Africa – The median score for Africa on mining policy factors increased noticeably in 2014, and remains relatively steady when considering the overall investment attractiveness of the region, according to non-partisan Canadian public policy think-tank the Fraser Institute’s annual survey of mining companies for 2014.
This is despite the addition of eight new African jurisdictions, which were added to the 2014 survey for the first time, namely the Central African Republic (109th out of 122), Egypt (117th), Lesotho (107th), Mauritania (87th), Morocco (40th), South Sudan (110th), Sudan (113th), and Uganda (92nd).
Most attractive in Africa
Botswana is again the highest ranked jurisdiction in Africa on policy factors, ranking 13th out of 122 jurisdiction surveyed in 2014 and up from 25th of 112 in 2013.
Botswana’s higher score on the policy perception index (PPI) reflects an improvement on the ratings for nearly all policy factors, most notably for the availability of labour and skills (up 15 points), with less uncertainty concerning the administration, interpretation, or enforcement of existing regulations ( up 14 points), and security (up 11 points).
Namibia also showed improvement on its policy factors, moving up to a ranking of 20th in 2014 from 34th in 2013.
In a consideration of pure mineral potential on the investment attractiveness index, Namibia becomes Africa’s most attractive mining jurisdiction, ranking as the 25th most attractive jurisdiction in the survey.
Meanwhile, three African jurisdictions – Angola, Ivory Coast, and Sierra Leone – each saw their PPI scores improve by more than 20 points.
This enabled Angola and the Ivory Coast to move out of the bottom 10 this year.
Ivory Coast saw the largest improvement in Africa in both its PPI score and rankings; it moved up to 61st in 2014 from 105th in 2013, in part due to improvements in ratings for labour regulations and labour militancy, socioeconomic agreements/community development conditions, and trade barriers and infrastructure.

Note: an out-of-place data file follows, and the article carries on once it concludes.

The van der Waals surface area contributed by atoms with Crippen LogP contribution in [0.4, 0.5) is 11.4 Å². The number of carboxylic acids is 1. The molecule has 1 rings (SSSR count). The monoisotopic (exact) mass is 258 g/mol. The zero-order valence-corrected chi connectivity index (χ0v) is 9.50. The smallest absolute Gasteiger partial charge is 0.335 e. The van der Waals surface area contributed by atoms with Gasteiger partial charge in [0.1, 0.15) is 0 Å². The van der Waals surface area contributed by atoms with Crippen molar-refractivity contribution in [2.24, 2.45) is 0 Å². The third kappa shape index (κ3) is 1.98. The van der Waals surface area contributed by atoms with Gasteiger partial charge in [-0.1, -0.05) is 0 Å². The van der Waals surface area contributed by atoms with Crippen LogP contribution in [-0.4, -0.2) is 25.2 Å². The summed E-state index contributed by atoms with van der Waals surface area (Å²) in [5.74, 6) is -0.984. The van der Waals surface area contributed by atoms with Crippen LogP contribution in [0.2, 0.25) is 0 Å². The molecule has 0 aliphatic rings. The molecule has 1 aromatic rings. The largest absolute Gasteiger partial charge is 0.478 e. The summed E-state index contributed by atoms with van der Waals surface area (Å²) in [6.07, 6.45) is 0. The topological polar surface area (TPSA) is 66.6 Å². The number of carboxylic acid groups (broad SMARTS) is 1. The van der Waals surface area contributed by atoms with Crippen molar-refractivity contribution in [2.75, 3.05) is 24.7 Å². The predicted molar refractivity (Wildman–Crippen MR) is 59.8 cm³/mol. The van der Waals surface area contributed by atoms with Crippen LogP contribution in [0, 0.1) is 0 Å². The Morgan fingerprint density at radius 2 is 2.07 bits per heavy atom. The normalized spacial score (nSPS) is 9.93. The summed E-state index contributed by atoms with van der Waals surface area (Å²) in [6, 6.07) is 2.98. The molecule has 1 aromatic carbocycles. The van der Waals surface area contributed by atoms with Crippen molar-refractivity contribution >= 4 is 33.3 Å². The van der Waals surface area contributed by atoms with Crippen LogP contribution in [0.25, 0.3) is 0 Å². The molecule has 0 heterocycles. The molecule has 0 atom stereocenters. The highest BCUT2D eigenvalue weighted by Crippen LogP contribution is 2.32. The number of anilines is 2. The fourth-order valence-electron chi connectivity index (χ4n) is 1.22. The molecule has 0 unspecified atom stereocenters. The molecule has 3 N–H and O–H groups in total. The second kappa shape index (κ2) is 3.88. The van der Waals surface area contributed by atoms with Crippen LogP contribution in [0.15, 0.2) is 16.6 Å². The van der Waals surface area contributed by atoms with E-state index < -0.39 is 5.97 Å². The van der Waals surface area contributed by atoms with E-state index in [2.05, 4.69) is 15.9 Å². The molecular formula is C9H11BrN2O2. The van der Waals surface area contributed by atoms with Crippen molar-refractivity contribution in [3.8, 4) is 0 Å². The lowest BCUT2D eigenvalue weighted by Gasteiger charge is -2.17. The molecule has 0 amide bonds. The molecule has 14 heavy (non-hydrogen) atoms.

Also enjoying an improved ranking is Angola, which moved from 108th in 2013 to 78th in 2014, reflecting better ratings for trade barriers and the availability of labour and skills.
Sierra Leone’s PPI score and ranking also improved in 2014 to 80th out of 122, after ranking 96th out of 112 in 2013, the jurisdiction’s first year in the survey.
Sierra Leone’s better ranking reflects improved perceptions of its taxation regime and labour regulations and the availability of labour and skills.
Despite Africa’s attractiveness as a mining and investment destination, some countries have found themselves at the bottom of the worldwide survey rankings in 2014.
While Zimbabwe was amongst the bottom 10 in 2012/2013 and 2014, owing to its mineral rights ownership uncertainty and skewed licencing, the greatest deterioration came from Nigeria, which dropped from 75th out of 112 in 2013 to 116th out of 122 this year.
Contributing to its decline was increased uncertainty concerning environmental regulations (down 25 points), trade barriers (down 9 points), and regulatory duplication and the legal system (each down by 8 points).
Ethiopia also experienced a similar decline to Nigeria in its ranking, mainly owing to inconsistencies between mining law and mining regulations and the introduction of very high royalty rates.
Six African countries – South Sudan (119th), Zimbabwe (118th), Nigeria (117th), Sudan (116th), Central African Republic (115th), and Ethiopia (114th) – ranked in the bottom 10 of the worldwide survey rankings this year. As noted, South Sudan, Sudan, and Central African Republic were new additions to this year’s survey.